Countries such as Croatia and Nepal elected their first female presidents, while women in Saudi Arabia participated in public elections for the first time in history.
These wins are wins for women globally, but they’re not enough.
Whether we like to admit it or not, there’s still a very thick glass ceiling for women.
According to Pew Research Center, women make up only five percent of CEOs and 17 percent of corporate board members in the nation’s Fortune 500 companies.
Although the presence of women in the workforce has been steadily growing, there’s still a persisting standard of women only relying on their spouse or significant other—giving up their financial and professional independence.
It’s crucial for women to advocate for themselves and each other, both in and out of the workplace.
Nothing changes the gender equation more significantly than women’s economic freedom.” — Gloria Steinem
Create a Healthy Mentality
It’s a tabloid story from last summer, but I can’t stop thinking about it.
Remember our good friend Josh Duggar—the family activist—who apologized last spring for his wrongdoing in the family’s child molestation scandal?
Well, just a few short months later, he confessed to cheating on his wife, a pornography addiction, and two paid subscriptions to Ashley Madison.
This all came out when Ashley Madison was hacked and, lo and behold, there was Josh Duggar!
Their religion notwithstanding—and the fact that Anna Duggar has done exactly what the church has told her she is supposed to do—this is a representation of women who diminish their own self-worth by staying in unhealthy relationships.
While I do recognize faith-based factors involved in this circumstance, there are many similar instances where a wife will stay with a cheating husband because it’s difficult for her to support herself financially.
Financial independence isn’t just about money—it’s about having a healthy mentality where a woman can be her own advocate, and in return, become an advocate for others.
It Begins with Family
Family is crucial at all stages of life, even if we think the opinions of our parents and siblings don’t really have an influence on us, they do.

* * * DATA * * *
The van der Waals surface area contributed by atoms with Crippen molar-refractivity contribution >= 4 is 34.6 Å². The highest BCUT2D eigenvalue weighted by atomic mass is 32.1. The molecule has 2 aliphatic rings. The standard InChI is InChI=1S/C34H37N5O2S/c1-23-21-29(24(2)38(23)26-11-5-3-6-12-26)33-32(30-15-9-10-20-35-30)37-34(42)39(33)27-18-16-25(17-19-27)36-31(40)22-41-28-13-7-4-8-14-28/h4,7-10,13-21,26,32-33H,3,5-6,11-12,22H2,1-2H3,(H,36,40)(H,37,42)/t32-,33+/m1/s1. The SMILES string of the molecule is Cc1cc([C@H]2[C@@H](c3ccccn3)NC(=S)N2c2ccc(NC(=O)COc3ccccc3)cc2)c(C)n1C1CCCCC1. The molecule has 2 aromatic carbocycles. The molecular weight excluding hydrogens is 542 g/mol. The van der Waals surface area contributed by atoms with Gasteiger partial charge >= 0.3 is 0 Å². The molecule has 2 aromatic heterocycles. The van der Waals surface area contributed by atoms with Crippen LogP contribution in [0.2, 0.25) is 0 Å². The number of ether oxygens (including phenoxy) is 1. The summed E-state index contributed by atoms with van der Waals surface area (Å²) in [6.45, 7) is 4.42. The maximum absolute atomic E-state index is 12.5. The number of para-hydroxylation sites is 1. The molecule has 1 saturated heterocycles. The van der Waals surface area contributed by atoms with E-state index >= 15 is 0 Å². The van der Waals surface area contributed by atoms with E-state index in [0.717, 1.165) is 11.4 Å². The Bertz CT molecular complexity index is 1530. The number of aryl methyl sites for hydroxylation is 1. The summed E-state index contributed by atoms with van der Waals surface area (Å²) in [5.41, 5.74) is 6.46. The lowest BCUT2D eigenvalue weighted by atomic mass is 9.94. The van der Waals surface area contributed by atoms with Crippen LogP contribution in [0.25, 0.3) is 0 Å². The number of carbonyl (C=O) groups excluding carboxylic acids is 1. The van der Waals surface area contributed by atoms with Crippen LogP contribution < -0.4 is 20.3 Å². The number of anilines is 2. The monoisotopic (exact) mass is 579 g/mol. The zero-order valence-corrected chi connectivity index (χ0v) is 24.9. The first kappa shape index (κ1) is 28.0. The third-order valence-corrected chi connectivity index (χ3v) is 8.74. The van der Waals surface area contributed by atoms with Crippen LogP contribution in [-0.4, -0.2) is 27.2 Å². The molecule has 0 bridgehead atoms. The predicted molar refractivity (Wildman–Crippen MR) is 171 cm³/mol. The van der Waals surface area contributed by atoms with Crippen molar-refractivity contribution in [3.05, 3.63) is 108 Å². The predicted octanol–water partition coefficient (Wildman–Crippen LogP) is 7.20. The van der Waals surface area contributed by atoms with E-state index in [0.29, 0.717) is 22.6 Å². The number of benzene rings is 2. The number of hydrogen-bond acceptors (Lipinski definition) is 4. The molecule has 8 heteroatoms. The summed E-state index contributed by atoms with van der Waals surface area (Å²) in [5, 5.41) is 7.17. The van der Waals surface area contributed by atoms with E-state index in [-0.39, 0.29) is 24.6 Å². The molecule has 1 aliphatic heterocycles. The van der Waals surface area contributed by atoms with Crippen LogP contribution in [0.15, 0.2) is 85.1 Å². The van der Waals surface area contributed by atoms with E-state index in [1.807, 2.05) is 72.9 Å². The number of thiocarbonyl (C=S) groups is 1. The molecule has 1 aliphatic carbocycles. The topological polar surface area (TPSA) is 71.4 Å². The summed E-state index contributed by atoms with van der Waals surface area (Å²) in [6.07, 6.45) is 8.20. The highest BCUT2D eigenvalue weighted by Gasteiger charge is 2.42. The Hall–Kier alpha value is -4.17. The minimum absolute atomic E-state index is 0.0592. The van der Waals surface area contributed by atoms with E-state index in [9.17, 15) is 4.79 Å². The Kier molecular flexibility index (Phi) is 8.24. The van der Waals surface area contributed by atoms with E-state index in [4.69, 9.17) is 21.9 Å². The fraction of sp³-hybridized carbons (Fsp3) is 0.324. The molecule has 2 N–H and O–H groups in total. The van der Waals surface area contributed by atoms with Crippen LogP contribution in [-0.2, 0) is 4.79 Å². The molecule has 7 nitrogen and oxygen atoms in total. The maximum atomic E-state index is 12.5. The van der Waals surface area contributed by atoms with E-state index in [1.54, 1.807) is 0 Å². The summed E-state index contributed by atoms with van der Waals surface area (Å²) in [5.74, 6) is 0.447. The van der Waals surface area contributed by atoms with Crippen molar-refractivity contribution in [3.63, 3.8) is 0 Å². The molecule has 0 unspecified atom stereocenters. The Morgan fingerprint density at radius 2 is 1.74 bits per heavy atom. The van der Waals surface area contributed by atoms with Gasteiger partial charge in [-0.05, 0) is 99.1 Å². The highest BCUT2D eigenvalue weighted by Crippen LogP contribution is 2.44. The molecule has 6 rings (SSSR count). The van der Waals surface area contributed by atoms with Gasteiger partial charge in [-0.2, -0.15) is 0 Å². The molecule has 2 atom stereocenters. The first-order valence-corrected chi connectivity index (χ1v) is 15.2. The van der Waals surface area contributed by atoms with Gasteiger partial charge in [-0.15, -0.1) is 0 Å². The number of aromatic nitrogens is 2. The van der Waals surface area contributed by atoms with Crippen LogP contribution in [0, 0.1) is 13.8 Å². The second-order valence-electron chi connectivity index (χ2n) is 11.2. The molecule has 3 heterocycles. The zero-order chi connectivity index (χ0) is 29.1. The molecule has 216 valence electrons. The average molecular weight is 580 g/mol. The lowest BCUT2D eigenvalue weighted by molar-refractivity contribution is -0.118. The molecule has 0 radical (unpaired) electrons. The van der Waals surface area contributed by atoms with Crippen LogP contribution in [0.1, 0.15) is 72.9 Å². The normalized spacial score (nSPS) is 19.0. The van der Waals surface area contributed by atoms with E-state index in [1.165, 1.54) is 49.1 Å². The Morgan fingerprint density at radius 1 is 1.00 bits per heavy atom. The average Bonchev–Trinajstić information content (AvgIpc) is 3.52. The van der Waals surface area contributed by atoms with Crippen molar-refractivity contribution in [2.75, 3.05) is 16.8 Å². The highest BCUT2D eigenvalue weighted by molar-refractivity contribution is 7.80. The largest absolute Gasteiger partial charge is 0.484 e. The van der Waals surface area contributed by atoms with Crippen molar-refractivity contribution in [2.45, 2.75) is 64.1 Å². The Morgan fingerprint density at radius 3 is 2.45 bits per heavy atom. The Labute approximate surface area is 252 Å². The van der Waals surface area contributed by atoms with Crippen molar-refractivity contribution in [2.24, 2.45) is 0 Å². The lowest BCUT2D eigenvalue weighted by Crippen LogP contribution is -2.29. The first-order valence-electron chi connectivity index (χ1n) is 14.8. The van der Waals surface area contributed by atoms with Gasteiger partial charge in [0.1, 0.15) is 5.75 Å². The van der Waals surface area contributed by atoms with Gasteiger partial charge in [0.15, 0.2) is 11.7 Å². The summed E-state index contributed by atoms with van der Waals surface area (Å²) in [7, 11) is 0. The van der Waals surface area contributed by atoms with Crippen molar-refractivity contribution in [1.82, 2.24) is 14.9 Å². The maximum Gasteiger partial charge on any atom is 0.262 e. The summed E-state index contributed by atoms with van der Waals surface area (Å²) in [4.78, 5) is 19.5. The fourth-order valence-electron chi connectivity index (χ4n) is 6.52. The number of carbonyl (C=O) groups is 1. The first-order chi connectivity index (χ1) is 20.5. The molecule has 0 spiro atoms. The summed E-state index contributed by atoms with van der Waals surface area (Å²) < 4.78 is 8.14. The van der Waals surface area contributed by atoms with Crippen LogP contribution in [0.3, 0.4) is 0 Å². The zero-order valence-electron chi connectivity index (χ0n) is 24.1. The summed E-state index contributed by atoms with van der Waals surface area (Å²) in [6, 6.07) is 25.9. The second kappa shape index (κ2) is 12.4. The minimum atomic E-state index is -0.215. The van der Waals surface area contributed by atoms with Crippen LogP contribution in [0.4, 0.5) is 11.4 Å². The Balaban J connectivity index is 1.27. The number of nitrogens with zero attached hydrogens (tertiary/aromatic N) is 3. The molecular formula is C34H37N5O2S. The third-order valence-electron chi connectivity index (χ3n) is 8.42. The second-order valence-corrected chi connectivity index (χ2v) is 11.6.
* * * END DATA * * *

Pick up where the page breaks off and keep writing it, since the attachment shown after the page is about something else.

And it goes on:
They affect the way we view our accomplishments and failures, the partners we choose, and they most certainly influence when we decide to ask for help.
My parents split up when I was 18.
Truth be told, I was relieved when it finally happened. I was certainly old enough to see what was going on and I knew they both were miserable. I was happy to see they could go their separate ways and build separate lives…and finally have a chance at happiness.
But it wasn’t as cut and dry as that.
My mom—who stayed home with all five of us my entire life—didn’t have an income. She didn’t have a credit score. Not one single bill was in her name.
So, when she went out to live on her own, it was as if she were a college freshmen trying to get her first apartment without help from her parents. She kept getting turned down and found it really difficult to buy a car, rent an apartment, and even turn on utilities.
It was awful and I vowed I would never, ever let that happen to myself.
When I got married, I made sure half the bills were in my name, for that very reason. I tend to my credit score like it’s a delicate flower that needs thrice daily watering.
And I opened a credit card for the sole purpose of showing that I can manage debt.
It’s not about your faith or your very personal decisions on how to run your household or the very idea that you might end up alone. It’s about taking care of yourself, as an individual, and about holding on to your sense of worth and to your emotional responsibility.
There are many, many things that could go wrong that we never would envision on our wedding days.
It could be anything from the sins of Josh Duggar to a tragic accident that leaves you without a spouse.
Dr. Kelly Flanagan wrote this open letter to his daughter about her future husband. The entire letter is wonderful, but this part especially really hits home about independence and self-advocacy: